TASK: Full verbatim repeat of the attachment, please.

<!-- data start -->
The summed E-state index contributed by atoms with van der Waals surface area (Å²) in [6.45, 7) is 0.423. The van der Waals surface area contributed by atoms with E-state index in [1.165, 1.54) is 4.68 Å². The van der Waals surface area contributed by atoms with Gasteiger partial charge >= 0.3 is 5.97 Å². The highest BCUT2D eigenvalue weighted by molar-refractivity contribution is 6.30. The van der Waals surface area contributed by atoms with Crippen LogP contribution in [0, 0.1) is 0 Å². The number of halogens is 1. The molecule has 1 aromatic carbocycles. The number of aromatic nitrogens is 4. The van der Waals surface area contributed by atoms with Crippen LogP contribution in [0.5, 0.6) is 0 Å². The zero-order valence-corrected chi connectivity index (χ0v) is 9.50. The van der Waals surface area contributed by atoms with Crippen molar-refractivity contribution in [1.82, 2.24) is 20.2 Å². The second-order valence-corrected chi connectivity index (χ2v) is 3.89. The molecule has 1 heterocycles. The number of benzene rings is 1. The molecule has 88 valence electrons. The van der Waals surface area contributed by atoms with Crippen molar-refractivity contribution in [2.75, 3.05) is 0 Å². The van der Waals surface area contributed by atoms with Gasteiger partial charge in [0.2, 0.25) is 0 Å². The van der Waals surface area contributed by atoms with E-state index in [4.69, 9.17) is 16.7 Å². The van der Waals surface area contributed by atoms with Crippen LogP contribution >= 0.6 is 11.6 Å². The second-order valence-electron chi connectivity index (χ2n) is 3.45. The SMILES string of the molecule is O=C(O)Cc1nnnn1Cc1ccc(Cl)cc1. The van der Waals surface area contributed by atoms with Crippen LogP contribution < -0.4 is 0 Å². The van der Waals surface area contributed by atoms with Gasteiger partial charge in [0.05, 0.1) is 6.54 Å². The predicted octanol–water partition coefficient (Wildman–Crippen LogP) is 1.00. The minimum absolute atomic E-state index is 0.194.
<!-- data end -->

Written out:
The summed E-state index contributed by atoms with van der Waals surface area (Å²) in [6.45, 7) is 0.423. The van der Waals surface area contributed by atoms with E-state index in [1.165, 1.54) is 4.68 Å². The van der Waals surface area contributed by atoms with Gasteiger partial charge >= 0.3 is 5.97 Å². The highest BCUT2D eigenvalue weighted by molar-refractivity contribution is 6.30. The van der Waals surface area contributed by atoms with Crippen LogP contribution in [0, 0.1) is 0 Å². The number of halogens is 1. The molecule has 1 aromatic carbocycles. The number of aromatic nitrogens is 4. The van der Waals surface area contributed by atoms with Crippen LogP contribution in [0.5, 0.6) is 0 Å². The zero-order valence-corrected chi connectivity index (χ0v) is 9.50. The van der Waals surface area contributed by atoms with Crippen molar-refractivity contribution in [1.82, 2.24) is 20.2 Å². The second-order valence-corrected chi connectivity index (χ2v) is 3.89. The molecule has 1 heterocycles. The number of benzene rings is 1. The molecule has 88 valence electrons. The van der Waals surface area contributed by atoms with Crippen molar-refractivity contribution in [2.75, 3.05) is 0 Å². The van der Waals surface area contributed by atoms with Gasteiger partial charge in [0.2, 0.25) is 0 Å². The van der Waals surface area contributed by atoms with E-state index in [4.69, 9.17) is 16.7 Å². The van der Waals surface area contributed by atoms with Crippen LogP contribution >= 0.6 is 11.6 Å². The second-order valence-electron chi connectivity index (χ2n) is 3.45. The SMILES string of the molecule is O=C(O)Cc1nnnn1Cc1ccc(Cl)cc1. The van der Waals surface area contributed by atoms with Crippen LogP contribution < -0.4 is 0 Å². The van der Waals surface area contributed by atoms with Gasteiger partial charge in [0.05, 0.1) is 6.54 Å². The predicted octanol–water partition coefficient (Wildman–Crippen LogP) is 1.00. The minimum absolute atomic E-state index is 0.194.